The Pyramid Model holds high expectations for EVERY CHILD and intentionally promotes participation in ALL learning and social activities for ALL children, facilitated by individualised accommodations. Pyramid Model practices increases the social-emotional competencies of all children, of the group as a whole, and of children with behavioural challenges.
The National Center for Pyramid Model Innovations together with Early Childhood Technical Assistance Center in the USA, outline a series of 9 indicators which detail the key elements believed to be necessary for implementing high-quality inclusive practices in early childhood settings. They are the only set of inclusion indicators which are based on implementation science.
- Promotion and Affirmation of Individual Differences
- Family Partnerships
- Social Emotional Learning and Development
- Meaningful Interactions with Peers
- Collaborative Teaming
- Culturally Responsive and Identity Affirming Practices
Promotion and Affirmation of Individual Differences
Personnel promote acceptance and appreciation of children’s individual differences and their varying abilities, with a focus on children’s strengths and contributions to an enjoyable, engaging and positive learning environment.
Personnel develop authentic and culturally responsive relationships with families that involve daily communication about children’s learning and development and frequent celebrations of the child. Families have multiple and varied opportunities to provide input into their child’s learning and supports.
Social Emotional Learning and Development
Personnel foster positive and culturally responsive adult-child relationships, establish predictable routines, and intentionally teach a range of social emotional skills. When children engage in challenging behavior, a team-based approach is used to understand what the child is communicating, how to adapt the environment, and what social emotional skills to teach and/or strengthen.
Meaningful Interactions with Peers
Personnel use various strategies to promote interactions between children without disabilities and children with disabilities. This includes organizing the environment for positive social interaction and teaching specific social skills that promote peer interactions among all children, encourage peer interactions with multiple exchanges, and increase the complexity of peer interactions.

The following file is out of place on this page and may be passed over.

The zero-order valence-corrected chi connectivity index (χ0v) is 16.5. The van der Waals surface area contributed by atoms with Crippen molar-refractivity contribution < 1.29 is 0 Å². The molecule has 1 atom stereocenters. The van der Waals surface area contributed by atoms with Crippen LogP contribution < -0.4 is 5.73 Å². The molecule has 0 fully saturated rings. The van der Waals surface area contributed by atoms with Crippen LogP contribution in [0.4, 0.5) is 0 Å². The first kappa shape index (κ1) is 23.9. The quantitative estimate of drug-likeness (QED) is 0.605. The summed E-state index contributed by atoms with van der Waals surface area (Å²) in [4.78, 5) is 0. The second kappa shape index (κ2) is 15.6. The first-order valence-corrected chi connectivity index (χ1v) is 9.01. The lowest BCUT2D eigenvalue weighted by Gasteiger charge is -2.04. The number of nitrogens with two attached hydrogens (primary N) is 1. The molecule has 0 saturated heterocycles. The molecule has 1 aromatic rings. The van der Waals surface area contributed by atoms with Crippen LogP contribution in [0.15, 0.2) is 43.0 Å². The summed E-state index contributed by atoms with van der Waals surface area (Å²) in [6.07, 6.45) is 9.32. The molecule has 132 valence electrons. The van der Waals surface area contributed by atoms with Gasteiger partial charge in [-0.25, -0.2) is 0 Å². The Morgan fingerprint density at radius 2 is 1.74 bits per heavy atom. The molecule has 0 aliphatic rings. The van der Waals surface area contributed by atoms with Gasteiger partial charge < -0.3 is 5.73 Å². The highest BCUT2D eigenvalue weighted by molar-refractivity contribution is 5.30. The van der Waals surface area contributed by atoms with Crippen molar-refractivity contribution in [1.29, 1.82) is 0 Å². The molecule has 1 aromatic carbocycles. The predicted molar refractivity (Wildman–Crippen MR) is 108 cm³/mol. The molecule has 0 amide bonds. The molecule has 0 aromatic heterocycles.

Personnel develop, modify, and implement teaching plans that optimize the amount of time children with disabilities spend engaged in activities, such as small and large group play, and other routines, such as arrival, snack and across all domains of learning. The planned activities consider the specialized equipment, assistive technology (low and high), and materials to benefit children with disabilities.
Personnel in the early care and education environment use child-led, culturally responsive, embedded, evidence-based and data-driven instruction during naturally occurring routines, such as small and large group activities and play to provide children with disabilities with sufficient opportunities to learn the skills that the team, including the family, has identified as important. Instructional supports, delivered by all staff, are individualized and effective.
Personnel demonstrate dispositions consistent with positive communication and collaboration, such as flexibility, coachability, and ethics, with team members including the special educator, occupational therapist, speech and language pathologist, teaching assistant and families to gather and share information, review data, plan, implement and embed instructional supports and adaptations for individual children within the naturally occurring routines of the early care and education environment.
Personnel use ongoing observation and authentic assessment practices that span all areas of development and are culturally responsive, non-biased, and in children’s primary languages, to understand children’s learning and development. Data about individual children’s learning are monitored and inform the use of adaptations or additional supports for children.
Culturally Responsive and Identity Affirming Practices
Personnel use culturally responsive and identity affirming practices by:
- recognising diversity in their environment including race, ethnicity, social class, gender, language, immigration and refugee and disability,
- recognizing the intersecting diversities of children and families in their care (e.g., race and disability or gender and disability),
- demonstrating an awareness of implicit and explicit biases as they relate to their teaching,
- developing relationships with children with disabilities and families in their care, and
- providing learning experiences that are aligned with children’s cultural and familial norms
Why Focus on Quality Inclusion – This white paper provides information on the importance of inclusion and how the Pyramid Model might be used in initiatives to increase the use of inclusive practices.
DOWNLOAD the EARLY CARE AND EDUCATION ENVIRONMENT INDICATORS AND ELEMENTS OF HIGH-QUALITY INCLUSION (FIELD REVIEW) for more detail on the Inclusion Indicators.
For further information and resources on inclusion and the Pyramid Model please visit the National Center for Pyramid Model Innovations.